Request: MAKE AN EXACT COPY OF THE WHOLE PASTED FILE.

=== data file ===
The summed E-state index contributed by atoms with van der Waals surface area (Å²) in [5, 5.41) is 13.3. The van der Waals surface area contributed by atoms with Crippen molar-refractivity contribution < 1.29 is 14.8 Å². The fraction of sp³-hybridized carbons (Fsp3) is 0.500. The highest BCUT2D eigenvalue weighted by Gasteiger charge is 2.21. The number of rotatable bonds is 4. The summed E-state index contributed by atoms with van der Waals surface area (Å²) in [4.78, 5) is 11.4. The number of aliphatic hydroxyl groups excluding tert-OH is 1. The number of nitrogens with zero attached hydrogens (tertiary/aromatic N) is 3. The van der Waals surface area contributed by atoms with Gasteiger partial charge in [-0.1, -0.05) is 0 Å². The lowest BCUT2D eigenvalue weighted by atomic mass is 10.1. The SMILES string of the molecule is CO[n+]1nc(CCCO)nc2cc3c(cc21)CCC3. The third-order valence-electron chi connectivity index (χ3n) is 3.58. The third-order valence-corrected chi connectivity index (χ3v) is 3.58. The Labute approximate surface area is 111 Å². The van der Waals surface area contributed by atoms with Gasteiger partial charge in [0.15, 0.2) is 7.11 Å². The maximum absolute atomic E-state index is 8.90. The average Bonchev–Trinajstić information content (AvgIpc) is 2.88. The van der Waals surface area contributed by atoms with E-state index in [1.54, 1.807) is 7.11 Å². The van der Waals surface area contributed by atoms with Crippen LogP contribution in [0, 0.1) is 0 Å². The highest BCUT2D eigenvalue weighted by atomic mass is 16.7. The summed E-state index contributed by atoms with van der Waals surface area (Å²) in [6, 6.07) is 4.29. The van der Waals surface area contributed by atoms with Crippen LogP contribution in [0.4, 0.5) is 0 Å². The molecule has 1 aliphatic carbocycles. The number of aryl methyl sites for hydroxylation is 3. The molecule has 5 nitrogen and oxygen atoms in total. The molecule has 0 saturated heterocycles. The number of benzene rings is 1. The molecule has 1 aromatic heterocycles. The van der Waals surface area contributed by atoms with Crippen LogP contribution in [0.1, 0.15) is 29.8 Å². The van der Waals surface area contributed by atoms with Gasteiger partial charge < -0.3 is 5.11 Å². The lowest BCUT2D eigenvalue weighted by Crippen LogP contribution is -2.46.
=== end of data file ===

The summed E-state index contributed by atoms with van der Waals surface area (Å²) in [5, 5.41) is 13.3. The van der Waals surface area contributed by atoms with Crippen molar-refractivity contribution < 1.29 is 14.8 Å². The fraction of sp³-hybridized carbons (Fsp3) is 0.500. The highest BCUT2D eigenvalue weighted by Gasteiger charge is 2.21. The number of rotatable bonds is 4. The summed E-state index contributed by atoms with van der Waals surface area (Å²) in [4.78, 5) is 11.4. The number of aliphatic hydroxyl groups excluding tert-OH is 1. The number of nitrogens with zero attached hydrogens (tertiary/aromatic N) is 3. The van der Waals surface area contributed by atoms with Gasteiger partial charge in [-0.1, -0.05) is 0 Å². The lowest BCUT2D eigenvalue weighted by atomic mass is 10.1. The SMILES string of the molecule is CO[n+]1nc(CCCO)nc2cc3c(cc21)CCC3. The third-order valence-electron chi connectivity index (χ3n) is 3.58. The third-order valence-corrected chi connectivity index (χ3v) is 3.58. The Labute approximate surface area is 111 Å². The van der Waals surface area contributed by atoms with Gasteiger partial charge in [0.15, 0.2) is 7.11 Å². The maximum absolute atomic E-state index is 8.90. The average Bonchev–Trinajstić information content (AvgIpc) is 2.88. The van der Waals surface area contributed by atoms with E-state index in [1.54, 1.807) is 7.11 Å². The van der Waals surface area contributed by atoms with Crippen LogP contribution in [0, 0.1) is 0 Å². The highest BCUT2D eigenvalue weighted by atomic mass is 16.7. The summed E-state index contributed by atoms with van der Waals surface area (Å²) in [6, 6.07) is 4.29. The van der Waals surface area contributed by atoms with Crippen LogP contribution in [0.4, 0.5) is 0 Å². The molecule has 1 aliphatic carbocycles. The number of aryl methyl sites for hydroxylation is 3. The molecule has 5 nitrogen and oxygen atoms in total. The molecule has 0 saturated heterocycles. The number of benzene rings is 1. The molecule has 1 aromatic heterocycles. The van der Waals surface area contributed by atoms with Crippen LogP contribution in [0.1, 0.15) is 29.8 Å². The van der Waals surface area contributed by atoms with Gasteiger partial charge < -0.3 is 5.11 Å². The lowest BCUT2D eigenvalue weighted by Crippen LogP contribution is -2.46.